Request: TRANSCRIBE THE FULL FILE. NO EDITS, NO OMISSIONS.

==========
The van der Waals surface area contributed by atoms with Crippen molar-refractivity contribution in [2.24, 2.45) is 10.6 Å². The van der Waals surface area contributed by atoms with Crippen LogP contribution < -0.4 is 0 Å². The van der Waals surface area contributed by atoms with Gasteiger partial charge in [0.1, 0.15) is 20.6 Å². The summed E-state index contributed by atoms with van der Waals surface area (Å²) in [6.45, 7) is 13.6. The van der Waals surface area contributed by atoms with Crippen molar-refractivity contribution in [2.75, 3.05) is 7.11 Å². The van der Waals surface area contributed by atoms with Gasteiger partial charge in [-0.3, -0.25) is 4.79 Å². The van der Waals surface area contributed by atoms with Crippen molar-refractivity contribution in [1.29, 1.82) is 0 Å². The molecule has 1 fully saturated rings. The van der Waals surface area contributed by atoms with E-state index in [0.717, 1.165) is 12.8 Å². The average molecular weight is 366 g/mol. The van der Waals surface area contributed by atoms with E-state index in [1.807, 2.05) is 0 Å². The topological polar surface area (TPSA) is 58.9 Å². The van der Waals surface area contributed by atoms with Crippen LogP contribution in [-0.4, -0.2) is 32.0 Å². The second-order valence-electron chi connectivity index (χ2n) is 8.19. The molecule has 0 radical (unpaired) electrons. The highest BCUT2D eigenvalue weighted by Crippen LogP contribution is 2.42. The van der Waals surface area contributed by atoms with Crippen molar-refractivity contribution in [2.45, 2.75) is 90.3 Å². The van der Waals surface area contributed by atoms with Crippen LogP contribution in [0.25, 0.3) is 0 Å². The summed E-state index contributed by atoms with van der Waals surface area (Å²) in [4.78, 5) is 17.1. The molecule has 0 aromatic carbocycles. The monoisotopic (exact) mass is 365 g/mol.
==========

The van der Waals surface area contributed by atoms with Crippen molar-refractivity contribution in [2.24, 2.45) is 10.6 Å². The van der Waals surface area contributed by atoms with Crippen LogP contribution < -0.4 is 0 Å². The van der Waals surface area contributed by atoms with Gasteiger partial charge in [0.1, 0.15) is 20.6 Å². The summed E-state index contributed by atoms with van der Waals surface area (Å²) in [6.45, 7) is 13.6. The van der Waals surface area contributed by atoms with Crippen molar-refractivity contribution in [2.75, 3.05) is 7.11 Å². The van der Waals surface area contributed by atoms with Gasteiger partial charge in [-0.3, -0.25) is 4.79 Å². The van der Waals surface area contributed by atoms with Crippen molar-refractivity contribution in [1.29, 1.82) is 0 Å². The molecule has 1 fully saturated rings. The van der Waals surface area contributed by atoms with E-state index in [0.717, 1.165) is 12.8 Å². The average molecular weight is 366 g/mol. The van der Waals surface area contributed by atoms with E-state index in [1.807, 2.05) is 0 Å². The topological polar surface area (TPSA) is 58.9 Å². The van der Waals surface area contributed by atoms with Crippen LogP contribution in [-0.4, -0.2) is 32.0 Å². The second-order valence-electron chi connectivity index (χ2n) is 8.19. The molecule has 0 radical (unpaired) electrons. The highest BCUT2D eigenvalue weighted by Crippen LogP contribution is 2.42. The van der Waals surface area contributed by atoms with Crippen molar-refractivity contribution in [2.45, 2.75) is 90.3 Å². The van der Waals surface area contributed by atoms with Crippen LogP contribution in [0.25, 0.3) is 0 Å². The summed E-state index contributed by atoms with van der Waals surface area (Å²) in [4.78, 5) is 17.1. The molecule has 0 aromatic carbocycles. The monoisotopic (exact) mass is 365 g/mol.